Home / Analysis / Ongoing economic concerns present golden opportunity in Chinese market: Pzena

Ongoing economic concerns present golden opportunity in Chinese market: Pzena

It's been one of the most disappointing regions in the world in terms of performance, but Pzena Investment Management thinks China’s bombed-out equity market presents “a real win opportunity”.

Plenty of investors are predicting that the macroeconomic and geopolitical uncertainty that’s lingered over China since before Covid will continue, despite a recent rebound in stock prices fueled by bullish domestic investors and more optimistic economic readouts.

But while China’s future economic health remains uncertain, it’s getting easier to form a view around its “incredibly cheap” market, according to Pzena Investment Management.

“Over the last few years the multiples on Chinese stocks have been cut in half, and left and right you’re hearing investors call China uninvestable,” said Pzena portfolio manager Allison Fisch. “For us seeing entire swathes of our investment universe called uninvestable – that’s the starting point, really, to do some deep fundamental research.”

  • China’s market is being treated as “monolithic”, Fisch said, when the opportunity set is far broader and more diverse than in any other emerging market country. There are more than 700 Chinese companies in the MSCI EM index – a little over half of the index, and nearly twice that of the next four biggest countries. Those companies cover more than 80 per cent of the industry classifications in the index, with operating metrics in the first quintile of cheap companies from other geographies.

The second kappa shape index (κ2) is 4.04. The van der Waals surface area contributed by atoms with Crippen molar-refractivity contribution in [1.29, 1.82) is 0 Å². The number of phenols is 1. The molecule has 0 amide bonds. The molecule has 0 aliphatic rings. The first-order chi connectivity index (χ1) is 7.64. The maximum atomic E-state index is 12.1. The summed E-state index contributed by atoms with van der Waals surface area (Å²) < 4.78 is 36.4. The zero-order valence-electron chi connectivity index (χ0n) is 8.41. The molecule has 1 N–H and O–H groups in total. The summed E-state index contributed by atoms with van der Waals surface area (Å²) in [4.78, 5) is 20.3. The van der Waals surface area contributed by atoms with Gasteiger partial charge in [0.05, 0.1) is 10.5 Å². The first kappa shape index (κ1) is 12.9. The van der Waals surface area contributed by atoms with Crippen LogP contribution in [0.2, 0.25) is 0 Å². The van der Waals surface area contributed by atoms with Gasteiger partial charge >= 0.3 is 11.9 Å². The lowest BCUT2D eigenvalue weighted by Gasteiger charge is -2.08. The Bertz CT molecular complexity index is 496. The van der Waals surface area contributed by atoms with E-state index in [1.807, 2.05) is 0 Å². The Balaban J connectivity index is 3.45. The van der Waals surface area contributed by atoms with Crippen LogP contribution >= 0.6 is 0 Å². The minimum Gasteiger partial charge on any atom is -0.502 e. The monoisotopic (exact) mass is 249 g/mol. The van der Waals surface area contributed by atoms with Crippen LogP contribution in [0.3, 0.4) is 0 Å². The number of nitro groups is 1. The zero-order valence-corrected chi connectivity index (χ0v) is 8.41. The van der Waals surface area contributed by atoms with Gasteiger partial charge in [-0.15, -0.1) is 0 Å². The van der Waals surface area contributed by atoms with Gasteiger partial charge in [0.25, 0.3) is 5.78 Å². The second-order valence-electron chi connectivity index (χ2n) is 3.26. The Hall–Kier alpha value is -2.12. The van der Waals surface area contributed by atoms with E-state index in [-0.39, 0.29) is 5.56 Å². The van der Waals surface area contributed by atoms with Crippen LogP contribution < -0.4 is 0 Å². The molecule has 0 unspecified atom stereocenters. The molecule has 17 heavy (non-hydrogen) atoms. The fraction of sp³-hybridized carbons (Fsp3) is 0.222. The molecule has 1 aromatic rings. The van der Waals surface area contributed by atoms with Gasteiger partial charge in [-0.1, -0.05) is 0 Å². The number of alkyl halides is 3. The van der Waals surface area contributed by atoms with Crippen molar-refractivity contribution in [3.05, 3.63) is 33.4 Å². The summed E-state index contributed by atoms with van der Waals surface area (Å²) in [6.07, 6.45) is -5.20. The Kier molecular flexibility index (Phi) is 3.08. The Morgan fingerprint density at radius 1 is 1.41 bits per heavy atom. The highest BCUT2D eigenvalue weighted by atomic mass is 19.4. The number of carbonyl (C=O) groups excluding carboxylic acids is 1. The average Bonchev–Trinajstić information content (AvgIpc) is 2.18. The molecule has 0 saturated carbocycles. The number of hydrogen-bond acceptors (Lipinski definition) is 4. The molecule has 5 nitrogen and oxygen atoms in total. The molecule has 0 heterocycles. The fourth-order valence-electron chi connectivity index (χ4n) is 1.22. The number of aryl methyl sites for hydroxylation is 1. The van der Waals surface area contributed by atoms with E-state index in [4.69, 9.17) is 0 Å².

“When people hate countries, historically that’s been a good time to buy the entire index in the country,” said Pzena global CIO John Goetz. “But what we’ve found is that after periods of significant underperformance you generally tee up better opportunities in any geography.”

    “We’re not going to bet the farm on China, because we don’t know what’s going to happen. We just think it’s priced in and we have a real win opportunity.”

    And while China might be slowing down, it’s not going backwards. GDP is still growing, but growing slower – and that should have little impact on the market anyway, because there’s low correlation between economic and market performance. And Goetz says the idea that “you can’t do business in China” – that its business people aren’t aligned with those in the West – is “just not true”.

    “The reality is that if you’re Apple you want to continue working with Hon Hai (Foxconn internationally) to make your handsets that you ship all over the world,” Goetz said. “We’d say that maybe there’s some deterioration in cross-border business opportunities because of trade restrictions and that global geopolitical situation but we’d say that the business opportunity is still there.

    “We visit the companies that we invest in and the dialogue between us as Western investors and Chinese companies is still very good… from a business standpoint it’s still game on.”

    The real fear that hangs over investment in China is that of an invasion of Taiwan, which could spiral into a hot war with the United States and other Western nations. But if that happens, Goetz said, the problem will be bigger than whatever happens to China’s market.

    “People are thinking we’re gonna wake up one morning and we’re going to have a Russia event in China and all the carnage of ownership and value destruction. When we think about that as investors, people have not synthesised that if your worst fear is realised that has an impact on the Magnificent Seven. This mega geopolitical nightmare will impact everything.”

    “For the Chinese listings that would be impacted, it’s now reflected in the stock prices… Since 1949, when the Kuomintang left mainland China with a lot of financial assets and set up in Taipei, from that moment China has been saying reunification is a necessity. During our entire investment lifetime, this has been an actual risk – we now have it embedded in prices.”

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